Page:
High Rollin-How Nevada Pot Laws Compare To Colorado

By Mick Mouse · Apr 7, 2018 ·
  1. Mick Mouse
    "Nevada is home to legal public gambling, prostitution, and drinking. The State has been regulating fringe businesses for decades. But how do their newly minted recreational marijuana industry and policy compare to Colorado?"

    Cannabis in Nevada-the basics
    Under Nevada law, adults 21 years of age and older can buy and possess up to an ounce of cannabis flower, or an eighth of an ounce of concentrates. These products are available in dispensaries throughout the state. The state proved that they could get processes and policies together quicker and with fewer bumps than Oregon, Washington, and Colorado. Of course bumps (and even some significant divots) were expected in Colorado, seeing as how it was the first to embrace cannabis again after nearly a century of prohibition, but the question of whether there will be a cultural difference between Colorado's style of legalization and Nevada's is being answered day by day.

    Rules and Regulations-Nevada vs. Colorado
    The rules regarding marijuana in Nevada are pretty straightforward. Users must be 21 and older with valid ID to purchase and possess weed. Driving under the influence is illegal-although roadside checking measures are not in place-and products must be consumed on private property. That means no hotels, casinos, or even pot-friendly events. These rules and regulations are nearly across the board i all states with recreational and medical marijuana, including Colorado.

    Indoor Consumption and Private Cannabis Functions
    Of all the states where recreational pot is legal, only Colorado is working on public consumption right now. This measure would allow businesses like yoga studios to apply for permits. But Colorado is limited by indoor smoking bans, which Nevada is not. The thing holding Nevada back from public consumption of cannabis is the fact that regulators are watching Nevada with hawk eyes.
    A bill proposing regulations for marijuana lounges died in Nevada's 2017 legislative session, but advocates for the measure expect that it can be worked out on the local level. Some estimate that the state is at least two years from enacting any public consumption laws because Nevada's legislature doesn't meet until 2019. But the tourism industry will force the issue.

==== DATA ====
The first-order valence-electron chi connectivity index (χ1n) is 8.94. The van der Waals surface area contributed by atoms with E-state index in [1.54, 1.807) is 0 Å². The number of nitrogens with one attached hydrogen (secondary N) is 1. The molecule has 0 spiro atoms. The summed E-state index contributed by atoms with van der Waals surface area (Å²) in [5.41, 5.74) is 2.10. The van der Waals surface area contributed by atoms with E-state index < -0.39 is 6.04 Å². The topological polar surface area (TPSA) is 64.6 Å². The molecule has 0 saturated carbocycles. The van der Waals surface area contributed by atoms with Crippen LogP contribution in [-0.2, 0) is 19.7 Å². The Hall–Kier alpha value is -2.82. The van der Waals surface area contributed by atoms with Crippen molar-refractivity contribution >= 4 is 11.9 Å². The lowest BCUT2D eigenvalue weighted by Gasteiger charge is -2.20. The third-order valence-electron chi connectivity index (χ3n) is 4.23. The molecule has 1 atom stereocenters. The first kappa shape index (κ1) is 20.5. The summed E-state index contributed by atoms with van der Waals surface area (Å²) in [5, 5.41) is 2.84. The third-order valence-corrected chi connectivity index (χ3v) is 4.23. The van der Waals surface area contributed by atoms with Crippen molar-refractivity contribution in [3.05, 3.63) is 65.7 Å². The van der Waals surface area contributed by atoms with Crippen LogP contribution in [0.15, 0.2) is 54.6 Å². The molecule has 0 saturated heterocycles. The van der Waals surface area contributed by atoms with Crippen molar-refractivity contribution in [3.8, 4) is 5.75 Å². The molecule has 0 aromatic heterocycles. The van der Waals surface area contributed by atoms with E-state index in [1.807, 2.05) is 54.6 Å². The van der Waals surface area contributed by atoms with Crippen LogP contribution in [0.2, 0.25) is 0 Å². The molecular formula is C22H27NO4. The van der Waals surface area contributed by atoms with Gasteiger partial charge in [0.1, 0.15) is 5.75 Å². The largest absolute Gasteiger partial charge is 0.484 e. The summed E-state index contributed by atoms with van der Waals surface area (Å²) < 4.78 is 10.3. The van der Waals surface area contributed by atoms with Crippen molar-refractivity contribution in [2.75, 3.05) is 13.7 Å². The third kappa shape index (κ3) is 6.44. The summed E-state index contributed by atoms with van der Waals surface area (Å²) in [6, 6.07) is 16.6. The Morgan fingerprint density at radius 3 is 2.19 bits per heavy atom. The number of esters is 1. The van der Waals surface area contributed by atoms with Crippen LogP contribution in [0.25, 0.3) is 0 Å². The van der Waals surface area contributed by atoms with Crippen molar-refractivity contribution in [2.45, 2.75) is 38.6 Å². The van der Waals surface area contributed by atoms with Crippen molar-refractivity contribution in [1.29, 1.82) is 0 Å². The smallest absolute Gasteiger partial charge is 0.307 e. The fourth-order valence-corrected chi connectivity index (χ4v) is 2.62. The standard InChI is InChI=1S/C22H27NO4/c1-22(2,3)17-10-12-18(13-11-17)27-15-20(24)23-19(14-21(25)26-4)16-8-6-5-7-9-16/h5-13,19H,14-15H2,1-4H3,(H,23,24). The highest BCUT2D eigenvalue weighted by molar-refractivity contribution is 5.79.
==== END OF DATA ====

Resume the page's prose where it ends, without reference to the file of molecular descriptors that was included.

If all goes well, lounges connected to dispensaries could open later this year. Just as there are strip clubs and casinos (essentially clubs for gambling), so to would there be clubs to consume cannabis indoors. In Vegas, it is totally cool to walk down the Strip sipping a cocktail or guzzling a beer. But weed? A tourist caught consuming cannabis in public is gambling on a $600 fine.

    Finally, The Green Rush Capital
    Colorado has pulled in $506 million dollars since retail marijuana sales began in January 2017. The vast majority of which came from recreational sales, but does include medical marijuana, which was legalized years earlier. Most of the state revenue went to school construction projects, and an additional $5.7 million went to the Public School Fund. Smaller chunks were directed toward drug treatment and prevention programs and to the regulation of the cannabis industry.
    Colorado concluded that at 30%, the tax rate did not dissuade the black market from operating, so they decreased it as of July 1, 2017. Medical marijuana sales remain taxed at 2.9%, while recreational marijuana is taxed more aggressively, with an excise tax of 15%, a special sales tax of 10%, on top of license and application fees. By taxing recreational at about 34%-only lower than Washington by 3 points-Nevada projects $70 million in tax revenue will go to state education in the next two years. It's medical program, however, got immunity from the recreational tax and will be taxed at just 2% to keep costs down for sick people.

    Original Source

    Written by: Ganja Gazette, Sep 1, 2017,

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